Exhibit B: Recently, in an exercise to try to predict occupancy rates in a hospital, I built an LSTM model that appeared to perform fairly well when making predictions for t at t-1 — in layman’s terms: predicting for tomorrow. However, visual inspection was certainly not enough to evaluate the model I had created. The goal was to optimize staffing, to make the job of the planner easier or to do better than him or her. So I compared my model to a heuristic: what if I predict that the occupancy rate tomorrow was the same as today? My model must outperform this silly heuristic, right? Well, no, not at all. And it is the same with Susan Li’s model: if you carefully inspect the prediction line, you will see that it looks like a calendar, running one day late, but then even a little bit worse.
Exhibit C. Some months ago, a company I worked for ordered a model at a rival consulting company that could predict the return-on-investment for all their media spent — a market mix model. I strongly advised against it because I was very skeptical of the potential returns. Although the final product definitely required some data science craftsmanship, it couldn’t beat common sense and, to me, was very underwhelming.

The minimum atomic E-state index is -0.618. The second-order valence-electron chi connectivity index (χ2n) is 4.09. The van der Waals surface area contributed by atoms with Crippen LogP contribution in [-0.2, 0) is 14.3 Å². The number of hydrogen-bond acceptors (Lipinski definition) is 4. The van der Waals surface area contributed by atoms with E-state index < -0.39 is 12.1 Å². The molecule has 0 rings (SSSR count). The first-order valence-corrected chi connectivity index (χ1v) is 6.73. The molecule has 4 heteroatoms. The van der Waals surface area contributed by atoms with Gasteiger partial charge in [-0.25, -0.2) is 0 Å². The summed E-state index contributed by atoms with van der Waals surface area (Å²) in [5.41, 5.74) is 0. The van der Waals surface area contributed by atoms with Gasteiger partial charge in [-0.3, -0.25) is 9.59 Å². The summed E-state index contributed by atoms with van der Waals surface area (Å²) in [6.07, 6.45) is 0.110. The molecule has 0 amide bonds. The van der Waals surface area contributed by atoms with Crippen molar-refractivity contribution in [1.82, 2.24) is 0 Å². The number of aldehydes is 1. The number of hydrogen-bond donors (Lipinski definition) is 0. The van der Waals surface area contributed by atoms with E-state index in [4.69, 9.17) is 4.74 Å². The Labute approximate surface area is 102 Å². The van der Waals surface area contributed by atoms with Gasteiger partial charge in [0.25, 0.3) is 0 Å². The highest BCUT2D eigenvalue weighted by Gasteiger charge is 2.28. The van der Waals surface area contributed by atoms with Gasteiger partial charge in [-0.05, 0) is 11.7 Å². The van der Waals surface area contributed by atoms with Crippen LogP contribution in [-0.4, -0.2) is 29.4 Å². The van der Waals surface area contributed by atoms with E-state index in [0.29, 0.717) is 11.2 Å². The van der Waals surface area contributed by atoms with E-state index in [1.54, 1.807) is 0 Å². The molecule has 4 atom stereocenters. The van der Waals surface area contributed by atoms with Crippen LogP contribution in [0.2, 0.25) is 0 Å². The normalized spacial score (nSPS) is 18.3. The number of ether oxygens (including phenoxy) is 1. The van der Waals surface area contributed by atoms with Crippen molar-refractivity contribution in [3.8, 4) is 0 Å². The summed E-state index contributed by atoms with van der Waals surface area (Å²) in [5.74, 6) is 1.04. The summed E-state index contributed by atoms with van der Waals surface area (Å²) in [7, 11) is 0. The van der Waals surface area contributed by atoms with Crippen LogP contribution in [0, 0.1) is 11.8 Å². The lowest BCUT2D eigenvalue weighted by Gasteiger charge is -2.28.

Exhibit D. Belgian consultancy firm Kohera advertised on their blog that they correctly predicted three songs from the top 10 in a very popular music chart known as “De Tijdloze” (the timeless) using an ARIMA model. My bullshit radar went haywire: three out of ten doesn’t seem that hard, knowing that the top ten barely changes.
So I programmed a Monte Carlo simulation. What if I pick 9 or 10 (they predicted 9 out of 10 songs in the top ten) numbers from the top ten in 2018 and randomly assign them a spot in the top ten of 2019? Well, by doing so, I had a 6% to 8% probability to get the same accuracy or better. This means their model is not even statistically significant (by traditional standards) from a random selection. I also compared to a heuristic, what if the position of the songs in the top ten in 2018 stayed the same in 2019? How many would I predict correctly? Well… three, like their ARIMA-model.
It’s not that they did a bad job. It’s just that, starting from their chartist approach, there doesn’t appear to be much of a pattern in the data that can be used to predict the future. A nice marketing gimmick, but not really newsworthy.
Compare to simple models and ask hard questions
You don’t evaluate a baseball player’s batting statistics just by looking at it, you compare it to other players’ stats. The same goes for players and their performance in any sport. The same goes for models. Difficult words and scientism often obscure the fact that a problem was solved in an unnecessarily hard way. Someone can brag about complicated models, but if they don’t beat a simple reference model or heuristic, they are completely useless.
Data science often is an iterative process with no predetermined outcome. Afraid of the backlash, data scientists can obscure the fact that they couldn’t find a lot of signal in the noise, while in fact, they should be honest about the products they create. My advice to decision makers: if a consultant or employee proposes you a model that doesn’t beat your experience or common sense, start asking the hard questions.